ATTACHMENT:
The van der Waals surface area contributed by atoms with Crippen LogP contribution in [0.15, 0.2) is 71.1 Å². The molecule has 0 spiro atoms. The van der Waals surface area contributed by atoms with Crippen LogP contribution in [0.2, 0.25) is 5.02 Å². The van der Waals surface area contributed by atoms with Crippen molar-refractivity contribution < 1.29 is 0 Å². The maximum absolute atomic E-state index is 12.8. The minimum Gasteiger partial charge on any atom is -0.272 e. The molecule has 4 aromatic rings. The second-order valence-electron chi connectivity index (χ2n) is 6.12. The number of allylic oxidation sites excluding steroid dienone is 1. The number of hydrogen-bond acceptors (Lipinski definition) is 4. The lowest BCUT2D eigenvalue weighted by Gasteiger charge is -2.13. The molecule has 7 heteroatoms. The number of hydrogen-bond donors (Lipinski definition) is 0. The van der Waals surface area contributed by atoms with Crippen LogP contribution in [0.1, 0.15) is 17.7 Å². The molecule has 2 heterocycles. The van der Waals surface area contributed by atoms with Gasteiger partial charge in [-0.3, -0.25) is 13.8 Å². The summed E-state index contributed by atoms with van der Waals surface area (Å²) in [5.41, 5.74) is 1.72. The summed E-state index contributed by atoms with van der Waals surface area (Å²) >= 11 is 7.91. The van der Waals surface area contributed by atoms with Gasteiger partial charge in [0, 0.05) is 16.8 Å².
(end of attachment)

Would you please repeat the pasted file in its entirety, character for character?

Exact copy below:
The van der Waals surface area contributed by atoms with Crippen LogP contribution in [0.15, 0.2) is 71.1 Å². The molecule has 0 spiro atoms. The van der Waals surface area contributed by atoms with Crippen LogP contribution in [0.2, 0.25) is 5.02 Å². The van der Waals surface area contributed by atoms with Crippen molar-refractivity contribution < 1.29 is 0 Å². The maximum absolute atomic E-state index is 12.8. The minimum Gasteiger partial charge on any atom is -0.272 e. The molecule has 4 aromatic rings. The second-order valence-electron chi connectivity index (χ2n) is 6.12. The number of allylic oxidation sites excluding steroid dienone is 1. The number of hydrogen-bond acceptors (Lipinski definition) is 4. The lowest BCUT2D eigenvalue weighted by Gasteiger charge is -2.13. The molecule has 7 heteroatoms. The number of hydrogen-bond donors (Lipinski definition) is 0. The van der Waals surface area contributed by atoms with Crippen LogP contribution in [0.1, 0.15) is 17.7 Å². The molecule has 2 heterocycles. The van der Waals surface area contributed by atoms with Gasteiger partial charge in [-0.3, -0.25) is 13.8 Å². The summed E-state index contributed by atoms with van der Waals surface area (Å²) in [5.41, 5.74) is 1.72. The summed E-state index contributed by atoms with van der Waals surface area (Å²) >= 11 is 7.91. The van der Waals surface area contributed by atoms with Gasteiger partial charge in [0, 0.05) is 16.8 Å².